Calgary is Canada’s fourth largest city, known as the centre of the country’s oil industry and a gateway to the Rocky Mountains. Unfortunately, Calgary has also become known for the violence and dysfunction of its police department.
Recent years have seen the Calgary Police Service (CPS) shoot and kill disproportionately high numbers of people. In 2018, CPS was involved in more fatal shootings than the Toronto, Vancouver, Montreal, and Edmonton police departments combined. In a scathing exposé of a deeply troubled police department, No Visible Trauma reveals the devastating consequences of police officers not being held to account for violent behaviour.
Through dogged investigation, never-before-seen evidence, and disturbing police video recordings, the film unravels the intertwined stories of three individuals who suffered severe violence at the hands of Calgary police officers: in 2013, Godfred Addai-Nyamekye (pictured above) was kidnapped and abandoned in -28°C (-18°F) weather by two officers before being brutally beaten and tasered by another; eighteen months later, the same officer who assaulted Godfred viciously punched and flung Daniel Haworth to the ground while handcuffed, causing permanent brain damage; and in 2015, Anthony Heffernan was shot four times and killed after five officers broke down the door of his hotel room during a “welfare check”.
Exclusive interviews with police executives, whistleblowers, lawyers, victims’ families, and one brave survivor reveal systemic failings in the government oversight bodies who are supposed to safeguard the public from the abuse of power. From glaring double standards in the justice system, to shocking levels of bullying, harassment, and intimidation within the police force itself, No Visible Trauma makes clear that the police accountability issues in Calgary are not simply the case of a few bad apples, but rather the predictable outcome of a much deeper rot.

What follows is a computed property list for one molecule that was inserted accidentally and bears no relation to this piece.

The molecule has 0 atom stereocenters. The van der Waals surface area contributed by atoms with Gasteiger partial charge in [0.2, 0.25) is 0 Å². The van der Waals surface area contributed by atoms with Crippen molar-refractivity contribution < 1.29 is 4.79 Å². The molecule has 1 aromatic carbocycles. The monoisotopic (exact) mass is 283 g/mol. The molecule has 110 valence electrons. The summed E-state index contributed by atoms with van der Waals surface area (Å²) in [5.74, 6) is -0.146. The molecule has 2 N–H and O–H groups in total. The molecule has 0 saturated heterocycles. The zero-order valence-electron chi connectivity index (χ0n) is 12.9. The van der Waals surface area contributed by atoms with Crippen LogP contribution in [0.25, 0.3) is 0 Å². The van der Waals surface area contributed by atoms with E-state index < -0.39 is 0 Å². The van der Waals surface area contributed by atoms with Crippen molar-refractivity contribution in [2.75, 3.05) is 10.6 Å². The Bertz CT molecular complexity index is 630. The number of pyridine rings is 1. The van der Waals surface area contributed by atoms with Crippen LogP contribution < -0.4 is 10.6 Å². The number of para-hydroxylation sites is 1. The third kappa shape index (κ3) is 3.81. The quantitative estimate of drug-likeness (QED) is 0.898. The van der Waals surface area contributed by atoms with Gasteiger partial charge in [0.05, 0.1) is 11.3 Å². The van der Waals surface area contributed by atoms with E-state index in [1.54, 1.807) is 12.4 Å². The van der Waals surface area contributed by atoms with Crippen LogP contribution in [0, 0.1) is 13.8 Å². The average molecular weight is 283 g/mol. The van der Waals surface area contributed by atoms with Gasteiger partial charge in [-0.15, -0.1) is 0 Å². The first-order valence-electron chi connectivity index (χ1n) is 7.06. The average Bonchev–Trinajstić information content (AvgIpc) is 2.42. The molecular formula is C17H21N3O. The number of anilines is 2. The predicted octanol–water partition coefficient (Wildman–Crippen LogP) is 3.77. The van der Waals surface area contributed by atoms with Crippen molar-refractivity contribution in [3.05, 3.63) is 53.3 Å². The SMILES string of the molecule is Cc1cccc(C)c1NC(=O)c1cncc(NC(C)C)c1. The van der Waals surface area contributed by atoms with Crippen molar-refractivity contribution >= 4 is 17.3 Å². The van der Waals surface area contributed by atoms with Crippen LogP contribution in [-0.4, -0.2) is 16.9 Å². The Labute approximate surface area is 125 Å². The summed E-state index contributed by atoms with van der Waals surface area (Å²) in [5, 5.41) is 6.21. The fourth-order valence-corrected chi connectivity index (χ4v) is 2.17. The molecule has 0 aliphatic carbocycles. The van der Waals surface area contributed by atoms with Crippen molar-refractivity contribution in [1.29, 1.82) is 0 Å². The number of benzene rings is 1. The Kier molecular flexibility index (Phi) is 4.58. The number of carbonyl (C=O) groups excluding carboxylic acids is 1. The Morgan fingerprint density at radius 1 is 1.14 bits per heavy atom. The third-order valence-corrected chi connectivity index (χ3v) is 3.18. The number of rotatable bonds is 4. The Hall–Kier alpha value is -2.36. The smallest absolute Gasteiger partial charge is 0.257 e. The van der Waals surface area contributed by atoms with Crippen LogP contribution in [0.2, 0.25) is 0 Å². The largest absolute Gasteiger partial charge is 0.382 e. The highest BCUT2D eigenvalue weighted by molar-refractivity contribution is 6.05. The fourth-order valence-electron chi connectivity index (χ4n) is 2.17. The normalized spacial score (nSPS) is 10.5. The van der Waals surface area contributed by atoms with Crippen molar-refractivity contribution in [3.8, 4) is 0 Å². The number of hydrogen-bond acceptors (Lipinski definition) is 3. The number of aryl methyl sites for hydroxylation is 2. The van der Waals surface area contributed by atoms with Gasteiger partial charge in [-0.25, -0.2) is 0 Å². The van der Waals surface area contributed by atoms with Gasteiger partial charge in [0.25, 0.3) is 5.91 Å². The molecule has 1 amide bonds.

Official Selection at 2020 Vancouver International Film Festival, Official Selection and Audience Award Winner for Best Documentary Feature at the 2020 CUFF.Docs
" No Visible Trauma tells these stories simply and directly, interviewing survivors and families and using security-camera footage of Lindsay beating Haworth to illustrate the brutality of the constable’s assault—and to efficiently refute the self-defense argument brought by Lindsay’s attorney at his trial. " — The Global Straight
"Above the Law should be watched by everyone living in Canada, especially in Alberta, regardless of who you are or where you came from. It is a chilling indictment of police brutality, arrogance and racism. It shines a spotlight on the fact that there is no accountability — that no one is policing the police and that as in the case of George Floyd, without the real life videotape evidence provided by witnesses no one would believe that it even happens." - Toronto Star
About the filmmakers
Directors, Editors, Producers – Marc Serpa Francoeur & Robinder Uppal
Marc and Robinder are documentarians whose work builds on lifelong interests in social justice issues. They are the co-founders of Lost Time Media, which has produced a wide range of linear and interactive documentaries since 2013. Their interactive documentary The World in Ten Blocks(2016) was featured at Hot Docs, Sheffield Doc/Fest, and launched episodically in partnership with The Globe and Mail. Their short documentary The Head & the Hand (2018) was listed by DOC NYC as one of the top twelve contenders for the Oscars’ Documentary Short category. In 2020, they released Above the Law (CBC Docs POV) in tandem with the feature-length No Visible Trauma, a scathing exposé of police brutality and accountability issues in their hometown of Calgary. In 2022, they co-produced Love in the Time of Fentanyl in partnership with ITVS and with the support of the Sundance Institute. Following its premiere at Vancouver’s DOXA, where it won the Colin Low Award for Best Canadian Director, the film had its US Premiere at DOC NYC 2022 and broadcast on PBS’s Independent Lens in early 2023.